Some other virtues of this definition


  • It recovers the Quinean disquotation sense of truth. Ie, a quoted true statement, interpreted competently, is true.
  • It recovers our ordinary sense of truth (I hinted at this above)
  • It recovers the property that truth has where the chain is as strong as its weakest link.


1 Or you trusted somebody else who told you the saw a grey elephant. In which case, read the argument as applying to them.

2 I'm talking as if it was a tower of discrete levels only for expository convenience. I don't think it's all discrete levels, I think it's the usual semi-fluid, semi-defined situation that natural selection creates.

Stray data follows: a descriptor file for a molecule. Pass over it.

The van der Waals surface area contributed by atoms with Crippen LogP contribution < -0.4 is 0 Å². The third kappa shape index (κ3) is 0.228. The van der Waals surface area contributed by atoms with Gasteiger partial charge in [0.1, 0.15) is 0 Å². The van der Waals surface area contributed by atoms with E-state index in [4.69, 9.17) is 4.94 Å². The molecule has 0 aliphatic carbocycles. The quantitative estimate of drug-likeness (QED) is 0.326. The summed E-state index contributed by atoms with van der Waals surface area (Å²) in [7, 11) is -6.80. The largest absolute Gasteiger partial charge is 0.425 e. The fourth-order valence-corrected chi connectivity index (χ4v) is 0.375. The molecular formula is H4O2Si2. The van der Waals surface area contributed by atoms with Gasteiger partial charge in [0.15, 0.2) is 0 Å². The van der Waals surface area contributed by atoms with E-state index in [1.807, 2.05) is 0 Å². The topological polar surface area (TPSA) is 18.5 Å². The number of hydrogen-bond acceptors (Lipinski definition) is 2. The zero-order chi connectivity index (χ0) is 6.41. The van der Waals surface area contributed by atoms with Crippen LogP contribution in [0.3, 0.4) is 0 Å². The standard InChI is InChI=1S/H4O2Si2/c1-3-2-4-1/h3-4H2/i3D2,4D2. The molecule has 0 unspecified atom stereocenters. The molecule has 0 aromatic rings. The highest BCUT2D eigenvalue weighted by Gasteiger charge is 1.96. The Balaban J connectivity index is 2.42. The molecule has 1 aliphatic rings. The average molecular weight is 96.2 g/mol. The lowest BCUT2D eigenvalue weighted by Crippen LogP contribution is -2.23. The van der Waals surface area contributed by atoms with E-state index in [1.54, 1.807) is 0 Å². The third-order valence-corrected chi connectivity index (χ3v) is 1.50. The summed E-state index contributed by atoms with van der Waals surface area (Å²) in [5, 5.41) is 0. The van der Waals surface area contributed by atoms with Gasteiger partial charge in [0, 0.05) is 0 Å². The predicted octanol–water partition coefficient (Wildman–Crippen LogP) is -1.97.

3 Example borrowed from Ray Jackendoff

4 Strictly speaking, we would only do this for presuppositions, but if the speaker mentions "the pink elephant" at some point the reductio is good to go.

27 April 2012

Review: Ray Jackendoff's User's Guide To Thought And Meaning

A User's Guide To Thought And Meaning


I just finished A User's Guide To Thought And Meaning by Ray Jackendoff, a linguist best known for X-bar theory.


I wasn't impressed with it. Although he starts off credibly if pedestrianly, the supporting arguments for his main thesis are fatally flawed. I found it annoying as I got further into the book to see him building on a foundation that I considered unproven and wrong.

His main thesis can be summarized by a quote from the last chapter:

What we experience as rational thinking consists of thoughts linked
to language.  The thoughts themselves aren't conscious.

A strange mistake

The foregoing quote leads me to the strangest assumption in the book. He says that our mental tools are exactly our language tools. He does allow at one or two points that visual thinking might qualify too.